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In re Repeal of N.J.A.C. 6 28 and Adoption of New Rule N.J.A.C. 6 28

New Jersey Superior Court, Appellate Division

Decided: June 27, 1985.


On appeal from the State Board of Education.

Pressler, Brody and Cohen. The opinion of the court was delivered by Cohen, J.A.D.


[204 NJSuper Page 160] A regulation adopted by a state agency is presumed to be reasonable and valid. Bergen Pines Hosp. v. Dept. of Human Serv., 96 N.J. 456, 447 (1984). If procedurally regular,

[204 NJSuper Page 161]

it may be set aside only if it is proved to be arbitrary or capricious or if it plainly transgresses the statute it purports to effectuate, New Jersey Guild of Hearing Aid Dispensers v. Long, 75 N.J. 544, 561 (1978), or if it alters the terms of the statute or frustrates the policy embodied in it. N.J. Chamb. Commerce v. N.J. Elec. Law Enforce. Comm., 82 N.J. 57, 82 (1980).

The Public Advocate challenges regulations adopted by the Department of Education concerning education of the handicapped in public schools and of nonhandicapped residents of state institutions. The challenged regulations are parts of the 1984 comprehensive revision of N.J.A.C. 6:28, entitled Special Education, which was adopted after appropriate proposal, notice, comment and review procedures.

N.J.A.C. 6:28-3.5(e)(8) is the first provision in dispute. It defines "pre-school handicapped" for the purpose of eligibility for local special education and related services as

a condition which seriously impairs a child's functioning and which has a high predictability of seriously impairing normal educational development.

The statute purported to be implemented by the definition is N.J.S.A. 18A:46-6. It provides with regard to pre-school children:

In addition, each board of education shall also identify and ascertain, according to rules promulgated by the commissioner with the approval of the State board, those children between the ages of 3 and 5 years of age who require and who would be benefited by special education programs and services which may prevent their handicaps from becoming more debilitating.

The statute does not require the handicap to be a "serious" one. There is substantial evidence that the Legislature was concerned with early detection and amelioration of less than "serious" handicaps. Available to it was a variety of studies of the benefits of early attention to impairments before they become disabling. The Assembly Education Committee's statement described the proposed N.J.S.A. 18A:46-6 as requiring early intervention to "prevent . . . handicaps from becoming more debilitating." The Senate Education Committee added:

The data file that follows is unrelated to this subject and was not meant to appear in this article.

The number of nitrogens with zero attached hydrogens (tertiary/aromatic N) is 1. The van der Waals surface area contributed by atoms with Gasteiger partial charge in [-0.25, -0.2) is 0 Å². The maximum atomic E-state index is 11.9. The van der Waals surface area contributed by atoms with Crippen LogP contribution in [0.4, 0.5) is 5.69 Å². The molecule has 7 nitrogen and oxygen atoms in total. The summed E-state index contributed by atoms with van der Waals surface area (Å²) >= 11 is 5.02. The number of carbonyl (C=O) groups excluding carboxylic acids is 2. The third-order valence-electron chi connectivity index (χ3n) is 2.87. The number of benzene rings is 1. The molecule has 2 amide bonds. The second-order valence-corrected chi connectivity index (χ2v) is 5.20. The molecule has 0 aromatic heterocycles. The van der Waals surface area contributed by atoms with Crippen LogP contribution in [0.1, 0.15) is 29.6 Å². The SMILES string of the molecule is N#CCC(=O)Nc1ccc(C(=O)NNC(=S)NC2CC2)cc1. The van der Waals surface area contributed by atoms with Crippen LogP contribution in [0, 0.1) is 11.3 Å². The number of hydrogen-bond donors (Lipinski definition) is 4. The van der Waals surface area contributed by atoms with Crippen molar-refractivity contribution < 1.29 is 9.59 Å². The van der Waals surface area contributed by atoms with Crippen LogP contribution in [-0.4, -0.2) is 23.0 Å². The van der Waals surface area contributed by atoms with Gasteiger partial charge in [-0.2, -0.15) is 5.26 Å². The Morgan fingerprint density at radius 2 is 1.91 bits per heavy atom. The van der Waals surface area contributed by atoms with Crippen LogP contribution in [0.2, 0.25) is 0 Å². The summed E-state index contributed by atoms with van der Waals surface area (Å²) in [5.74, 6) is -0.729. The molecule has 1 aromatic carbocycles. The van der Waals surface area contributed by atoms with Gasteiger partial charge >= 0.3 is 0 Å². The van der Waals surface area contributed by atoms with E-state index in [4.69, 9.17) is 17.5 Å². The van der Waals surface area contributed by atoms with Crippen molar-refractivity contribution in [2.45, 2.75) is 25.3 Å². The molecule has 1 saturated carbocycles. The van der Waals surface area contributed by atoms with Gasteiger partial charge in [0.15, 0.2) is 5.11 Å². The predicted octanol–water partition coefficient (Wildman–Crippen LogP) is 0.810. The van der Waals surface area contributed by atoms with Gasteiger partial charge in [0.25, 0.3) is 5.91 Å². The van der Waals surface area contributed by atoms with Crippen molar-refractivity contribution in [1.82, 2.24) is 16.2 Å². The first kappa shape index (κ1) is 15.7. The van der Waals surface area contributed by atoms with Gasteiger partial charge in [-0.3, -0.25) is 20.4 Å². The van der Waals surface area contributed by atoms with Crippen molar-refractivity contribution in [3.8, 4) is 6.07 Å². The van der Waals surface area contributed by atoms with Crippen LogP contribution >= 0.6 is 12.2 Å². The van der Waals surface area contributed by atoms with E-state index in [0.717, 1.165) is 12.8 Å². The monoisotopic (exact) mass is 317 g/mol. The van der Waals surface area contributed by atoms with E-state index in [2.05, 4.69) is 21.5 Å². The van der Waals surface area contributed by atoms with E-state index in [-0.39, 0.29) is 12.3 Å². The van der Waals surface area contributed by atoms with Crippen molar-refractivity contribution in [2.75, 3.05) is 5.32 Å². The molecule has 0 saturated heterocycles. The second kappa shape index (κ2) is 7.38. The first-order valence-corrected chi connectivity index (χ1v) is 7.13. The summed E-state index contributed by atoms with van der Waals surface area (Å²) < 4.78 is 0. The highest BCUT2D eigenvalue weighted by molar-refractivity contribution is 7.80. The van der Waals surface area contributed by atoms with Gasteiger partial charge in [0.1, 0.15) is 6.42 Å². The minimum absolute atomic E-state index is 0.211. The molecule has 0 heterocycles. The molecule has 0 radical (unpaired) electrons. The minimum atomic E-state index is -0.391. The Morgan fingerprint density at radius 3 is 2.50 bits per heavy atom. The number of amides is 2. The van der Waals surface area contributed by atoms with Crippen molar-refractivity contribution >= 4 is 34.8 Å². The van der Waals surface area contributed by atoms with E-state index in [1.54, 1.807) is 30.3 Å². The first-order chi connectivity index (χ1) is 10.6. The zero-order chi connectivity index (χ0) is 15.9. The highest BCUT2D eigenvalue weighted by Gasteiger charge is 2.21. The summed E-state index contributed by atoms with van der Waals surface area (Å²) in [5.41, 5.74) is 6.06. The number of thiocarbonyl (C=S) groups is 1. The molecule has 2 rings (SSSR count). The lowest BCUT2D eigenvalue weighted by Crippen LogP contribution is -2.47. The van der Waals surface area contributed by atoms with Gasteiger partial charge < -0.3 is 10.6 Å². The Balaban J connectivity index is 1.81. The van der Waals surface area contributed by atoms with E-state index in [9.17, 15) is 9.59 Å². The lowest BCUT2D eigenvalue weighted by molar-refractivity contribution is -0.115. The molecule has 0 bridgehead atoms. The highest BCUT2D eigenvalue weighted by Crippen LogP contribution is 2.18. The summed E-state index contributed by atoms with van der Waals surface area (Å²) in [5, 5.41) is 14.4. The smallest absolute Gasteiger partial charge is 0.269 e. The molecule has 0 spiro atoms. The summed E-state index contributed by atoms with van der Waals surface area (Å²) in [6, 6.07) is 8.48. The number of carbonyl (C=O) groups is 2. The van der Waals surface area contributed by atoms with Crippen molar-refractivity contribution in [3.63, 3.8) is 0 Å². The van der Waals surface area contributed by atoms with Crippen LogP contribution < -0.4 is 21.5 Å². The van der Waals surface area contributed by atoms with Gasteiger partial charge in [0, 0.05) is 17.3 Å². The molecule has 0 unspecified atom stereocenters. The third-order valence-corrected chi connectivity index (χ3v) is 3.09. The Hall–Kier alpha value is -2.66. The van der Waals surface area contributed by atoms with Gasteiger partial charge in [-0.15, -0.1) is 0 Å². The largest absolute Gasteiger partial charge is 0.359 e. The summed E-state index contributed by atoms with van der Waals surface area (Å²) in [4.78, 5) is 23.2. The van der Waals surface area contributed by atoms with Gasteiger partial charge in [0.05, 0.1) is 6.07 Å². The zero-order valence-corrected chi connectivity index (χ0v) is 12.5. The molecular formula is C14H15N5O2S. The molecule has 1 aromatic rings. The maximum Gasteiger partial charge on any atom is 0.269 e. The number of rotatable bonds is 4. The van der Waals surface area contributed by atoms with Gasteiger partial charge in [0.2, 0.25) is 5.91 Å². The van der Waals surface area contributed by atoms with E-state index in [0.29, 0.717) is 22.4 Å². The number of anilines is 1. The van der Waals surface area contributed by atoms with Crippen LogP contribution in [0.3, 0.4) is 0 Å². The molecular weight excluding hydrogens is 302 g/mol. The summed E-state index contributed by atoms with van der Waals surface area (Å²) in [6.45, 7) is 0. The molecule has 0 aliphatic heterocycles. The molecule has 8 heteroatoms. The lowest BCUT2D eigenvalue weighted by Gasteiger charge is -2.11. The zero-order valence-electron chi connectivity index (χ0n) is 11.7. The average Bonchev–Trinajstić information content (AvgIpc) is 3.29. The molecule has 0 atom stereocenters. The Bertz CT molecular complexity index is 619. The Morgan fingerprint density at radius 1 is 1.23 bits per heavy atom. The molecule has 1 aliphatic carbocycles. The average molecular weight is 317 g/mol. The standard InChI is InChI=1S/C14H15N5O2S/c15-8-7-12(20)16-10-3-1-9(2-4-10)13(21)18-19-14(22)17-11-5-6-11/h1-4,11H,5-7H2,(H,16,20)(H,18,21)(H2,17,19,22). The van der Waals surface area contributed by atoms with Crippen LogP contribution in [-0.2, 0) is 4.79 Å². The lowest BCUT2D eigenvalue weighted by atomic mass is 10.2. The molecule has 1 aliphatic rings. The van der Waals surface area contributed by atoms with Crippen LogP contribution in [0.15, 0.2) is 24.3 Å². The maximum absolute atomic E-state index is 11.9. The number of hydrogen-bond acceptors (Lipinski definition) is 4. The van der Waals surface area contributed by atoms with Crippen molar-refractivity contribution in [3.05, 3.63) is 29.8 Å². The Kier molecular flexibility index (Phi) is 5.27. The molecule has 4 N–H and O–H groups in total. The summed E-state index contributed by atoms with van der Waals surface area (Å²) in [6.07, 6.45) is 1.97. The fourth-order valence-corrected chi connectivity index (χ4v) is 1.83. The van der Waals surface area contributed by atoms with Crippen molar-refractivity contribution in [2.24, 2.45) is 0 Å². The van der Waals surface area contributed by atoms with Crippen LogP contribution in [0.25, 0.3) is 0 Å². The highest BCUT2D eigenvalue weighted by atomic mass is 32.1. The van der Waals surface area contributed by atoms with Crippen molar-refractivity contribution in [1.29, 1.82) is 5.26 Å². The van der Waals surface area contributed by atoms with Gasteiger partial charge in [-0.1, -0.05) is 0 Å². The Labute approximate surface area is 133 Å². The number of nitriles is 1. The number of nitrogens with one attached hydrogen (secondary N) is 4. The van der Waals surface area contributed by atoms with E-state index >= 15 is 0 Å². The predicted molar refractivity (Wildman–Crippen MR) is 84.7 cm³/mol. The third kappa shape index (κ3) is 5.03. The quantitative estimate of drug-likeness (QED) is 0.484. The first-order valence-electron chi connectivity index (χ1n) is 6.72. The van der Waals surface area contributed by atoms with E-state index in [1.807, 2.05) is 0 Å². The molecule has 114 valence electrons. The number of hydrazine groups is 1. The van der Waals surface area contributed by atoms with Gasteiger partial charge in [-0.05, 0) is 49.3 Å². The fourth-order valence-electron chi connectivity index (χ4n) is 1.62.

[204 NJSuper Page 162]

. . . education for the pre-school handicapped is a program of major significance for the child and for Society. By identifying and assisting these youngsters at an early age, the effects of the handicap can be minimized or even remedied, making later learning more effective, and allowing the individual to lead a more productive life.

The Department of Education meets the objection that its regulation narrows the scope of the statute by invoking its expertise and also by defining the problem away. It argues that children with mild handicaps will nevertheless be chosen for programs because even mild handicaps can cause "serious" impairment of functioning. It calls the Public Advocate's concern a "quibble over semantics" and assures that a child with a worsening condition will be identified as having a "serious" impairment.

The assurance is not enough. It is at heart an assurance that the regulation does not mean what it says and will not be read by the regulated professionals to mean what it says. We find that, on its face, the regulation impermissibly narrows the statutory language and frustrates the policy embodied in it. We are concerned that the professionals will follow its plain meaning rather than its unexpressed intention.

The regulation is also inconsistent with the federal funding legislation, the Education for All Handicapped Children Act of 1975, 20 U.S.C.A. § 1401 et seq., which N.J.S.A. 18A:46-6 was designed to satisfy. The Act requires a state or a local agency seeking eligibility to develop plans to provide all handicapped children with appropriate public education "regardless of the severity of their handicap," 20 U.S.C.A. § 1412(2)(A), § 1412(2)(C), § 1414(a)(1)(A). See Bd. of Educ. of Hendrick Hudson Dist. v. Rowley, 458 U.S. 176, 102 S. Ct. 3034, 73 L. Ed. 2d 690 (1982). While the Act obliges states to establish priorities based on the degree of insufficiency of the child's educational experience, 20 U.S.C.A. § 1412(3), it does not permit a state to disregard any of the handicapped.

The next challenged regulation is N.J.A.C. 6:28-3.5(d). It concerns the circumstances in which the staff of a district

[204 NJSuper Page 163]

board of education may terminate special services to a person between three and twenty-one years of age. It provides:

The child study team, after parental notification, shall terminate a pupil's eligibility when sufficient written documentation is presented to indicate that the pupil no longer requires special educational and/or related services.

The authority to terminate services when "sufficient written documentation is presented" runs against the grain of every other enactment on the subject. Federal funding eligibility requirements include detailed provisions for parental participation in the evaluation and placement processes, access to relevant school records, an opportunity for independent evaluation and impartial due process hearings. 20 U.S.C.A. § 1415. Clearly, termination of services is a change in educational placement which invokes these protections. S-1 v. Turlington, 635 F.2d 342, 348 (5 Cir.), cert. den. 454 U.S. 1030, 102 S. Ct. 566, 70 L. Ed. 2d 473 (1981); See Annotation, 54 A.L.R.Fed. 570 (1981); Annotation, 64 A.L.R.Fed. 792 (1983). Federal regulations spell out the requirements. 34 C.F.R. § 104.35; § 104.36; § 300.501 et seq. Our Legislature enacted provisions in N.J.S.A. 18A:46-8 to create procedures consistent with the federal requirements. Department of Education regulations establish detailed procedures dealing with reevaluations, N.J.A.C. 6:28-3.4, parental participation and dispute resolution mechanisms, N.J.A.C. 6:28-2.1 to 2.8.